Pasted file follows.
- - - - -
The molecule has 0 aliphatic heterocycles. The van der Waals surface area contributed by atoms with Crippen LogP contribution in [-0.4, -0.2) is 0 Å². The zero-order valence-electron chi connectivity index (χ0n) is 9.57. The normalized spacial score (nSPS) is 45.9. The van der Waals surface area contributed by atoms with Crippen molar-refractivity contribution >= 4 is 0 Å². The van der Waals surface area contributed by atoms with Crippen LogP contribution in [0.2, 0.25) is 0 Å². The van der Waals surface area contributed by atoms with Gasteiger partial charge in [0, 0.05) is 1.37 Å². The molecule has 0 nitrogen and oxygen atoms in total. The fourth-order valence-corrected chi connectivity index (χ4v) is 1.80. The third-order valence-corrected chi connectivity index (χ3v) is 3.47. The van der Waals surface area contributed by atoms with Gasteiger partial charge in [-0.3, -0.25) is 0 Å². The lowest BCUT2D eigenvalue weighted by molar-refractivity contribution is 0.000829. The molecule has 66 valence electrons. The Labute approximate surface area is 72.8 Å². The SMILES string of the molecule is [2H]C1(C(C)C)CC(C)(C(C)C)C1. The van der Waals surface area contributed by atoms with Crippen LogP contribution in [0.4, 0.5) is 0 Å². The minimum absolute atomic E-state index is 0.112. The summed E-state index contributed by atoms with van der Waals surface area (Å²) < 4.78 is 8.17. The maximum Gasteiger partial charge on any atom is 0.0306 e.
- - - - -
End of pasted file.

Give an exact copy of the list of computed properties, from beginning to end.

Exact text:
The molecule has 0 aliphatic heterocycles. The van der Waals surface area contributed by atoms with Crippen LogP contribution in [-0.4, -0.2) is 0 Å². The zero-order valence-electron chi connectivity index (χ0n) is 9.57. The normalized spacial score (nSPS) is 45.9. The van der Waals surface area contributed by atoms with Crippen molar-refractivity contribution >= 4 is 0 Å². The van der Waals surface area contributed by atoms with Crippen LogP contribution in [0.2, 0.25) is 0 Å². The van der Waals surface area contributed by atoms with Gasteiger partial charge in [0, 0.05) is 1.37 Å². The molecule has 0 nitrogen and oxygen atoms in total. The fourth-order valence-corrected chi connectivity index (χ4v) is 1.80. The third-order valence-corrected chi connectivity index (χ3v) is 3.47. The van der Waals surface area contributed by atoms with Gasteiger partial charge in [-0.3, -0.25) is 0 Å². The lowest BCUT2D eigenvalue weighted by molar-refractivity contribution is 0.000829. The molecule has 66 valence electrons. The Labute approximate surface area is 72.8 Å². The SMILES string of the molecule is [2H]C1(C(C)C)CC(C)(C(C)C)C1. The van der Waals surface area contributed by atoms with Crippen LogP contribution in [0.4, 0.5) is 0 Å². The minimum absolute atomic E-state index is 0.112. The summed E-state index contributed by atoms with van der Waals surface area (Å²) < 4.78 is 8.17. The maximum Gasteiger partial charge on any atom is 0.0306 e.